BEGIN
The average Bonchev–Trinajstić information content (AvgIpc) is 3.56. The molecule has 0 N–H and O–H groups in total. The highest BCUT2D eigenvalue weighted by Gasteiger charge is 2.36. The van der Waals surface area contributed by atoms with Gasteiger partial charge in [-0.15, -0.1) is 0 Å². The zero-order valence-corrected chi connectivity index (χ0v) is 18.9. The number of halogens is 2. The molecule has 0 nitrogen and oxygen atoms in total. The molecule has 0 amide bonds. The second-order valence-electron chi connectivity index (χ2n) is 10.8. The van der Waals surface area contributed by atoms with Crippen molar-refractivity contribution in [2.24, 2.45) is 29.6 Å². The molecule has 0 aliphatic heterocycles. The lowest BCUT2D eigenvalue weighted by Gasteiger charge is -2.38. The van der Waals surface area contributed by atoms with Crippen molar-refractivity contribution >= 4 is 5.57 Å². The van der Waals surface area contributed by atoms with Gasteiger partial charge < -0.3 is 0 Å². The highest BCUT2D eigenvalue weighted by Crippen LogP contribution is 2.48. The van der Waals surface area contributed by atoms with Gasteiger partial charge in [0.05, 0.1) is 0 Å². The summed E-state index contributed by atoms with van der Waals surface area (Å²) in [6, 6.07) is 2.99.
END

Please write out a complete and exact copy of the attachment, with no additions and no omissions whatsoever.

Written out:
The average Bonchev–Trinajstić information content (AvgIpc) is 3.56. The molecule has 0 N–H and O–H groups in total. The highest BCUT2D eigenvalue weighted by Gasteiger charge is 2.36. The van der Waals surface area contributed by atoms with Gasteiger partial charge in [-0.15, -0.1) is 0 Å². The zero-order valence-corrected chi connectivity index (χ0v) is 18.9. The number of halogens is 2. The molecule has 0 nitrogen and oxygen atoms in total. The molecule has 0 amide bonds. The second-order valence-electron chi connectivity index (χ2n) is 10.8. The van der Waals surface area contributed by atoms with Crippen molar-refractivity contribution in [2.24, 2.45) is 29.6 Å². The molecule has 0 aliphatic heterocycles. The lowest BCUT2D eigenvalue weighted by Gasteiger charge is -2.38. The van der Waals surface area contributed by atoms with Crippen molar-refractivity contribution >= 4 is 5.57 Å². The van der Waals surface area contributed by atoms with Gasteiger partial charge < -0.3 is 0 Å². The highest BCUT2D eigenvalue weighted by Crippen LogP contribution is 2.48. The van der Waals surface area contributed by atoms with Gasteiger partial charge in [0.05, 0.1) is 0 Å². The summed E-state index contributed by atoms with van der Waals surface area (Å²) in [6, 6.07) is 2.99.